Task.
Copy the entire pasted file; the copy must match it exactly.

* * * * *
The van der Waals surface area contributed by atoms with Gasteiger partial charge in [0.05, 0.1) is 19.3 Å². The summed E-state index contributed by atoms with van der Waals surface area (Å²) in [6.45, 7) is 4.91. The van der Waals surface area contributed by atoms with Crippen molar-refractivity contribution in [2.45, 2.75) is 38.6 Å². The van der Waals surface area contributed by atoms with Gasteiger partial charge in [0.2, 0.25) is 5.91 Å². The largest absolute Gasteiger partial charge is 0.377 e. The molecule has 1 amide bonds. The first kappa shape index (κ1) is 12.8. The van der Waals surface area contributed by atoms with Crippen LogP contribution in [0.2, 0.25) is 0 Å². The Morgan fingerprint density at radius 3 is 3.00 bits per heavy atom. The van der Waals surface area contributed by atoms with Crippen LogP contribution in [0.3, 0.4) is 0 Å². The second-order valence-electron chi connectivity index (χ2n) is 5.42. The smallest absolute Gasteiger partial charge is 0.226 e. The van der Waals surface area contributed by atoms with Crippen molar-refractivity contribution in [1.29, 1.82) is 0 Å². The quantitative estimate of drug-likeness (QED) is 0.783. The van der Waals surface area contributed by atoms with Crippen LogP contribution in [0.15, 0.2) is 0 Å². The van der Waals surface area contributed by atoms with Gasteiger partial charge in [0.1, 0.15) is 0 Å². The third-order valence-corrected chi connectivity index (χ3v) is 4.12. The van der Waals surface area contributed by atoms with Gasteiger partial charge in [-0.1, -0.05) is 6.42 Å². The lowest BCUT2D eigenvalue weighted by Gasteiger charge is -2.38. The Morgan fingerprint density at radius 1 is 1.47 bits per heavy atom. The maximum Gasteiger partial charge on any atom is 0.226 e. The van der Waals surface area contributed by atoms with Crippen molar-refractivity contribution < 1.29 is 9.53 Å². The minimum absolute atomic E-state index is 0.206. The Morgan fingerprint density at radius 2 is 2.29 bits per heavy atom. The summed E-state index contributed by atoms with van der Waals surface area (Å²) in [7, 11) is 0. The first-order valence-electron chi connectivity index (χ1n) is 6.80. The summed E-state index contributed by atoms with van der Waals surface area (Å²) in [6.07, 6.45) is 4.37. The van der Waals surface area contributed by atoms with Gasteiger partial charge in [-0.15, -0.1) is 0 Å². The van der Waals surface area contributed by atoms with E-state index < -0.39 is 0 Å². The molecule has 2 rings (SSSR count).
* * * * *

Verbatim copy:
The van der Waals surface area contributed by atoms with Gasteiger partial charge in [0.05, 0.1) is 19.3 Å². The summed E-state index contributed by atoms with van der Waals surface area (Å²) in [6.45, 7) is 4.91. The van der Waals surface area contributed by atoms with Crippen molar-refractivity contribution in [2.45, 2.75) is 38.6 Å². The van der Waals surface area contributed by atoms with Gasteiger partial charge in [0.2, 0.25) is 5.91 Å². The largest absolute Gasteiger partial charge is 0.377 e. The molecule has 1 amide bonds. The first kappa shape index (κ1) is 12.8. The van der Waals surface area contributed by atoms with Crippen LogP contribution in [0.2, 0.25) is 0 Å². The Morgan fingerprint density at radius 3 is 3.00 bits per heavy atom. The van der Waals surface area contributed by atoms with Crippen LogP contribution in [0.3, 0.4) is 0 Å². The second-order valence-electron chi connectivity index (χ2n) is 5.42. The smallest absolute Gasteiger partial charge is 0.226 e. The van der Waals surface area contributed by atoms with Crippen molar-refractivity contribution in [1.29, 1.82) is 0 Å². The quantitative estimate of drug-likeness (QED) is 0.783. The van der Waals surface area contributed by atoms with Crippen LogP contribution in [0.15, 0.2) is 0 Å². The van der Waals surface area contributed by atoms with Gasteiger partial charge in [0.1, 0.15) is 0 Å². The third-order valence-corrected chi connectivity index (χ3v) is 4.12. The van der Waals surface area contributed by atoms with Gasteiger partial charge in [-0.1, -0.05) is 6.42 Å². The lowest BCUT2D eigenvalue weighted by Gasteiger charge is -2.38. The Morgan fingerprint density at radius 1 is 1.47 bits per heavy atom. The maximum Gasteiger partial charge on any atom is 0.226 e. The van der Waals surface area contributed by atoms with Crippen molar-refractivity contribution < 1.29 is 9.53 Å². The minimum absolute atomic E-state index is 0.206. The Morgan fingerprint density at radius 2 is 2.29 bits per heavy atom. The summed E-state index contributed by atoms with van der Waals surface area (Å²) in [7, 11) is 0. The first-order valence-electron chi connectivity index (χ1n) is 6.80. The summed E-state index contributed by atoms with van der Waals surface area (Å²) in [6.07, 6.45) is 4.37. The van der Waals surface area contributed by atoms with Gasteiger partial charge in [-0.15, -0.1) is 0 Å². The van der Waals surface area contributed by atoms with E-state index < -0.39 is 0 Å². The molecule has 2 rings (SSSR count).